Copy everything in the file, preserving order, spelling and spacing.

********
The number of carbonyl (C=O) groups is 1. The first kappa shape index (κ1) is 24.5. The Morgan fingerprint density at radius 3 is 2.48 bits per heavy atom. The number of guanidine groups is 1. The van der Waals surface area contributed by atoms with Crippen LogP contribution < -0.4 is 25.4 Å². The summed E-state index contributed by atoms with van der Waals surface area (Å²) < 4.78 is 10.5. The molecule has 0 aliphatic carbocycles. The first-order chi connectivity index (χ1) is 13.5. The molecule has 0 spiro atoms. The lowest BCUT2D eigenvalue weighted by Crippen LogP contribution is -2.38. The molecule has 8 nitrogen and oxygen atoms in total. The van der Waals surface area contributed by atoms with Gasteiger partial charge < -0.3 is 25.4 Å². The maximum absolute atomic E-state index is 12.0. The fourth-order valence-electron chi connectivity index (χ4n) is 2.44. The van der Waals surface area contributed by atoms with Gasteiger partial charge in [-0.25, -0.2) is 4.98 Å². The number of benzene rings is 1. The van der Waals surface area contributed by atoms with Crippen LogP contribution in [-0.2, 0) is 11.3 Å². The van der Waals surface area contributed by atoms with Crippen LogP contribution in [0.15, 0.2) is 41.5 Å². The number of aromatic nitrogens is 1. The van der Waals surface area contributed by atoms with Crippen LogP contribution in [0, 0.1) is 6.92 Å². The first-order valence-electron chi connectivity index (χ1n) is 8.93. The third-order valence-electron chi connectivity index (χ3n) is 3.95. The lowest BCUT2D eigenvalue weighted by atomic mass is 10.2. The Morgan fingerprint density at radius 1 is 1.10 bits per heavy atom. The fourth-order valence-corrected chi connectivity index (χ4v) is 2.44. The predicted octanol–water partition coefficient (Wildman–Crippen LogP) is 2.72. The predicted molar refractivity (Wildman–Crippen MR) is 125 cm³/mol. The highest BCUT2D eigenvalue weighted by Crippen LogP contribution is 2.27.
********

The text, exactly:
The number of carbonyl (C=O) groups is 1. The first kappa shape index (κ1) is 24.5. The Morgan fingerprint density at radius 3 is 2.48 bits per heavy atom. The number of guanidine groups is 1. The van der Waals surface area contributed by atoms with Crippen LogP contribution < -0.4 is 25.4 Å². The summed E-state index contributed by atoms with van der Waals surface area (Å²) < 4.78 is 10.5. The molecule has 0 aliphatic carbocycles. The first-order chi connectivity index (χ1) is 13.5. The molecule has 0 spiro atoms. The lowest BCUT2D eigenvalue weighted by Crippen LogP contribution is -2.38. The molecule has 8 nitrogen and oxygen atoms in total. The van der Waals surface area contributed by atoms with Gasteiger partial charge < -0.3 is 25.4 Å². The maximum absolute atomic E-state index is 12.0. The fourth-order valence-electron chi connectivity index (χ4n) is 2.44. The van der Waals surface area contributed by atoms with Gasteiger partial charge in [-0.25, -0.2) is 4.98 Å². The number of benzene rings is 1. The van der Waals surface area contributed by atoms with Crippen LogP contribution in [-0.2, 0) is 11.3 Å². The van der Waals surface area contributed by atoms with Crippen LogP contribution in [0.15, 0.2) is 41.5 Å². The number of aromatic nitrogens is 1. The van der Waals surface area contributed by atoms with Crippen LogP contribution in [0, 0.1) is 6.92 Å². The first-order valence-electron chi connectivity index (χ1n) is 8.93. The third-order valence-electron chi connectivity index (χ3n) is 3.95. The lowest BCUT2D eigenvalue weighted by atomic mass is 10.2. The Morgan fingerprint density at radius 1 is 1.10 bits per heavy atom. The fourth-order valence-corrected chi connectivity index (χ4v) is 2.44. The predicted octanol–water partition coefficient (Wildman–Crippen LogP) is 2.72. The predicted molar refractivity (Wildman–Crippen MR) is 125 cm³/mol. The highest BCUT2D eigenvalue weighted by Crippen LogP contribution is 2.27.